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The Natura 2000 Biogeographical Process

The EU Biodiversity Strategy calls for significant improvements in the conservation status of species and habitats protected under the EU Birds and Habitats Directives by 2020. To help meeting this target, the European Commission launched in 2012 the Natura 2000 Biogeographical Process, a multi-stakeholders' co-operation process at the biogeographical level, including seminars, workshops and cooperation activities to enhance effective implementation, management, monitoring, financing and reporting of the Natura 2000 network.

Key objectives:

  • collecting up-to-date information on threats and conservation needs for species and habitats
  • exchanging experiences, case studies and best practices
  • identifying common objectives, priorities and management actions
  • developing new management insights, (cross-border) stakeholders' cooperation frameworks, networks of specialists and site managers, etc.
  • promoting Natura 2000 management that integrates socio-economic objectives

Characteristics and Organization

The Biogeographical process is guided and monitored by an Expert group on Natura 2000 management and Steering Committees, composed of representatives of the Member States, the European Commission, the European Environmental Agency, the European Topic Centre on Biological Diversity, the European Habitats Forum and the Natura 2000 Users Forum.

The three first Natura 2000 seminars were the Boreal seminar in May 2012, the Atlantic seminar in December 2012, and the Alpine seminar in November 2013. These seminars were all preceded by preparatory workshops. The outcomes are Seminar Reports, including ‘roadmaps’ for implementation. The objectives and results of the seminars are now further pursued through follow-up events and actions at the initiative of Member States and supported by the European Commission.

Since 2014 Natura 2000 Seminars are being organized differently: they are hosted by a Member State or region, co-organised with the support of the European Commission and involve the so-called 'Kick-off' Natura 2000 Seminar and Review Natura 2000 Seminars.

The 'Kick-off' Natura 2000 Seminar has the aim to draw initial conclusions and recommendations on specific issues for more in-depth cooperation, networking and cooperative actions during the process. Each such seminar is informed by a Pre-scoping document presenting the selection of priority habitat types and species for urgent consideration, a Background Document with general information on conservation status and conservation needs of selected habitat types and a Seminar Document with concrete proposals for discussions.

Kick-off seminars are organised around parallel meetings of habitat working groups, plenary meetings, field visits and poster sessions. The result of each kick-off seminar is an agreed lists of recommendations and actions for implementation from the Member States and expert networks. The actions are followed-up by Member States, expert networks and other actors and where appropriate further developed through networking and cooperation.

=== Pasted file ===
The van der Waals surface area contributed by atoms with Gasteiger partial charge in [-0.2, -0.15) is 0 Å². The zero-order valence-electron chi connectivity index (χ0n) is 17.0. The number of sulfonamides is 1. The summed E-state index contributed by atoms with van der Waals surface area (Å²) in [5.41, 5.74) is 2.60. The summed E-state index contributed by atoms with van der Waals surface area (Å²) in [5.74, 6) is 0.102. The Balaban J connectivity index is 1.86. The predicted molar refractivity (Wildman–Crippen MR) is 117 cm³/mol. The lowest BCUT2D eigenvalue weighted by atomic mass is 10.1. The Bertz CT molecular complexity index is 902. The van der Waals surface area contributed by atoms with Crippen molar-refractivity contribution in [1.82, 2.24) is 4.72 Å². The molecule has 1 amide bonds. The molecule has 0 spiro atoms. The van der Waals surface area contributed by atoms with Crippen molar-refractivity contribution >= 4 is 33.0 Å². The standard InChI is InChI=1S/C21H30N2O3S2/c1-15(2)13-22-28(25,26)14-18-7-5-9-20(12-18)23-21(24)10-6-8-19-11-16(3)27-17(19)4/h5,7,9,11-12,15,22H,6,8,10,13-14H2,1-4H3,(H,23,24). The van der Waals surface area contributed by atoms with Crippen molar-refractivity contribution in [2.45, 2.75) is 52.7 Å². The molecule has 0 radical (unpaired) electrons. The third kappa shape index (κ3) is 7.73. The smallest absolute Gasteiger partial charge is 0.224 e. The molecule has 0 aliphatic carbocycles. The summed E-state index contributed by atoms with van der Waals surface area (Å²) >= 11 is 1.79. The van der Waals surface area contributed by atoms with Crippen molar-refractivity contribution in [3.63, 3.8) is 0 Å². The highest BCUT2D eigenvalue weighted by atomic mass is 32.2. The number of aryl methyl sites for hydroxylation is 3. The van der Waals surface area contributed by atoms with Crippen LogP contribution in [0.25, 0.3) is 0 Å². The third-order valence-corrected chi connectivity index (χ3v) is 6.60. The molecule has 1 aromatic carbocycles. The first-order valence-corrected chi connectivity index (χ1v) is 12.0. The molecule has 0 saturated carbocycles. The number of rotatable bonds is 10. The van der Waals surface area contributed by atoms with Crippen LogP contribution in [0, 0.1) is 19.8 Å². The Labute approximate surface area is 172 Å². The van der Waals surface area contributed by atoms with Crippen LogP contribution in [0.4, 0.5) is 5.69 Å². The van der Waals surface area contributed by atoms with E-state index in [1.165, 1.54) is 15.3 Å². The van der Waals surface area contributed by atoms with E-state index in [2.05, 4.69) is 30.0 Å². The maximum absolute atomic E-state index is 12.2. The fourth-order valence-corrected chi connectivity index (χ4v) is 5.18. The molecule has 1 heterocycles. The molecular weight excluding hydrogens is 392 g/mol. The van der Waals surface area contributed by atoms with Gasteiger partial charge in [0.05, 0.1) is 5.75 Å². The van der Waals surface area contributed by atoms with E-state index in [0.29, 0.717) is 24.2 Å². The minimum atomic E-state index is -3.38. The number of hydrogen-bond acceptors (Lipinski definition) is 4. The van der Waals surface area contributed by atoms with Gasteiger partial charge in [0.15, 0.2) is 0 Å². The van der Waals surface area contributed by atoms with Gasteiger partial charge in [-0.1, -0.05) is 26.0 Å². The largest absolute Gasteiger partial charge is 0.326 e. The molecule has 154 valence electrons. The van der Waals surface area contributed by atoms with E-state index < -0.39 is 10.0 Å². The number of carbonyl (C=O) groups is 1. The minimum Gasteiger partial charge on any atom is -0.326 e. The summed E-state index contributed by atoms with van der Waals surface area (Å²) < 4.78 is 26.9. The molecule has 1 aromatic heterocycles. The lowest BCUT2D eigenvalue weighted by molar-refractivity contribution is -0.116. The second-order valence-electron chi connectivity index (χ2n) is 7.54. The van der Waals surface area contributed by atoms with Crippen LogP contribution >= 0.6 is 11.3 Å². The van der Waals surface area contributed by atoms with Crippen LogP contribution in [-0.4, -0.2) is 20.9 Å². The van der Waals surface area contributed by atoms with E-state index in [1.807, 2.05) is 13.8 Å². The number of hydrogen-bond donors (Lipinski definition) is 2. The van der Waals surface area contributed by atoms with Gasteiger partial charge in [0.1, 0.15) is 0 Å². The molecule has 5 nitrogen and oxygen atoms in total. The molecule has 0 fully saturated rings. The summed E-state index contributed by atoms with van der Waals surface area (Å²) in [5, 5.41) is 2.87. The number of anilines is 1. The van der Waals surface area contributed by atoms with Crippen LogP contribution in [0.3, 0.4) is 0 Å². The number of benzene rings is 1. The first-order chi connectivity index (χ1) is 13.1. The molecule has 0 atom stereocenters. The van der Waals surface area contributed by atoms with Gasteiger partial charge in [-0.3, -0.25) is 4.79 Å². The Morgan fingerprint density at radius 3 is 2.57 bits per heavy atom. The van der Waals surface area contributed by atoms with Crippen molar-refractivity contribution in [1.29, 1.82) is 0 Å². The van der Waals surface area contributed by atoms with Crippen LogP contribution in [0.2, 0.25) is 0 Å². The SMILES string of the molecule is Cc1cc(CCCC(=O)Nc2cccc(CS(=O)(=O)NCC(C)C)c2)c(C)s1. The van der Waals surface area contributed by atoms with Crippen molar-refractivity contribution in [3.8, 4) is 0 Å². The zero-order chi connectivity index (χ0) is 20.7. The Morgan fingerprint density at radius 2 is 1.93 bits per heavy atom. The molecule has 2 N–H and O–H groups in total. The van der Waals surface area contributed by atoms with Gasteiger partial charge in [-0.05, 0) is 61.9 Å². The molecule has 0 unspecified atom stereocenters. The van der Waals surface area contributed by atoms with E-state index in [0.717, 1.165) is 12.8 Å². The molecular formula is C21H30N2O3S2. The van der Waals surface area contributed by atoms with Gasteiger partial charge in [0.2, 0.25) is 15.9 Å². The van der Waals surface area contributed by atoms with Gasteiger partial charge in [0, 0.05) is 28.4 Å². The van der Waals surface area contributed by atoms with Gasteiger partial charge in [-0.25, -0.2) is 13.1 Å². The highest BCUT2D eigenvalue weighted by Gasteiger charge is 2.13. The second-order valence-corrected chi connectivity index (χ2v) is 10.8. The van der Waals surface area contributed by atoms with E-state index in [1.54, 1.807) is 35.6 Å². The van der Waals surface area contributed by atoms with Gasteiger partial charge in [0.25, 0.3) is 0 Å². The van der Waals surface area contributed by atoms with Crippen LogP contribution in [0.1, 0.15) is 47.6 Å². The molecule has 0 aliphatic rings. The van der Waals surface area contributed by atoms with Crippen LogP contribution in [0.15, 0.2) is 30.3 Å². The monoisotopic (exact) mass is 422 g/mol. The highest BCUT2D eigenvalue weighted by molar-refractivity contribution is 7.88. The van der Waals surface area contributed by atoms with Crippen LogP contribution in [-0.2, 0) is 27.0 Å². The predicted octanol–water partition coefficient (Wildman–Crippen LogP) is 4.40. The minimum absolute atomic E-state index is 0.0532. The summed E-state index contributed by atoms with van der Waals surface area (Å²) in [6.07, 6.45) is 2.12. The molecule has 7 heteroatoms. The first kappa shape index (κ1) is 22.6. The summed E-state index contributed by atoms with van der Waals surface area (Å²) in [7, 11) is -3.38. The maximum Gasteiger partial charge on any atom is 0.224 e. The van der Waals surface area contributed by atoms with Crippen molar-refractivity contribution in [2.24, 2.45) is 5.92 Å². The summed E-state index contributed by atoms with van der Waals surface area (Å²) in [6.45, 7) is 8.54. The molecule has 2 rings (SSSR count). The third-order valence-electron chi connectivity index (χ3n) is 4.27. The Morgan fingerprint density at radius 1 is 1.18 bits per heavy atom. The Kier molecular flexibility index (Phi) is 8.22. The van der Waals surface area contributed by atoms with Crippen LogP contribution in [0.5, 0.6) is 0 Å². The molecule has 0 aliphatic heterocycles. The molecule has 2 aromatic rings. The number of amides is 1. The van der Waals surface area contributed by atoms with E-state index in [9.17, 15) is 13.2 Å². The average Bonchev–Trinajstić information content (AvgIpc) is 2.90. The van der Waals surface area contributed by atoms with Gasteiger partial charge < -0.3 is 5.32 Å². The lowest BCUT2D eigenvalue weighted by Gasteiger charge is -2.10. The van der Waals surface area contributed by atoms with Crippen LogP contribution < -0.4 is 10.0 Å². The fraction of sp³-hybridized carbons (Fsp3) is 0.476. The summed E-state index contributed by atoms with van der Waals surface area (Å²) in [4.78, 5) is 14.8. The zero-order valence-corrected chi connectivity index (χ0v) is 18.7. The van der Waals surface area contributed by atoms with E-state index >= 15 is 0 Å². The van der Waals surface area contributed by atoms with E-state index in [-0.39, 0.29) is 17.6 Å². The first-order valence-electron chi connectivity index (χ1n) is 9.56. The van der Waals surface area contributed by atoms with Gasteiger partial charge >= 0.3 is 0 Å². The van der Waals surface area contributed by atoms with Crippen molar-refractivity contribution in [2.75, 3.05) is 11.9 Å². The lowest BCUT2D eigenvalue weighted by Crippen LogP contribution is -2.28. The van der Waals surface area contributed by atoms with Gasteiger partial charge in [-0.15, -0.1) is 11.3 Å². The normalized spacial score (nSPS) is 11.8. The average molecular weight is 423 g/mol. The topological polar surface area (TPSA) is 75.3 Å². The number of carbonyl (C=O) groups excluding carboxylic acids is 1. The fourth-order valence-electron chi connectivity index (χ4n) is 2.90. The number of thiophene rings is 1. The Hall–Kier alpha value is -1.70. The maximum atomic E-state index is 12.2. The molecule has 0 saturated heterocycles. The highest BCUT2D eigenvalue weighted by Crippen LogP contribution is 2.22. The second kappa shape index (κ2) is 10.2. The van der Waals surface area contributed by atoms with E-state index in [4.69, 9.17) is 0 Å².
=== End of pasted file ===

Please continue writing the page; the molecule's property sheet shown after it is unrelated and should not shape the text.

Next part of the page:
The first kick-off seminar was held in Thessaloniki, Greece from 26 to 28 May 2014 for the Mediterranean region. A joint kick-off seminar for the Continental, Pannonian, Black Sea and Steppic regions took place in Luxembourg from 29 June to 1 July 2015. A seminar for Marine regions (Atlantic, Baltic, Black Sea, Macaronesian and Mediterranean) was held in St. Malo, France from 5 to 7 May 2015. For the Boreal and Atlantic regions second Natura 2000 seminars were held respectively in Vilnius (Lithuania) from 5 to 7 October 2016 and in Ennistymon (Ireland) from 25 to 27 October 2016. At these seminars the process was reviewed in the light of the latest EU Nature Report and conservation priorities as well as opportunities for further cooperation in the two regions discussed (see: Boreal seminar: Atlantic seminar: A kick-off seminar for the Macaronesian region is planned for 2017.

The networking programme

In addition to the organisation of Natura 2000 Seminars in each biogeographical region, the process promotes the exchange of knowledge and cooperation on Natura 2000 management beyond national borders, within and between biogeographical regions. This happens through the support given to the implementation of a Natura 2000 biogeographical networking programme, which consists in the organisation of thematic networking events in each biogeographical region or across regions”

Invitations for networking event proposals open until 15th January 2020

The Communication Platform and Newsletter

The Natura 2000 Biogeographical Process is supported by a web-based Natura 2000 Communication Platform where all actors involved in management on Natura 2000 can find documents, useful links an events' calendar, discuss or exchange information on conservation objectives, measures and their follow-up. A bimonthly newsletter provides an overview of recent Natura 2000 developments within each of the biogeographical regions.

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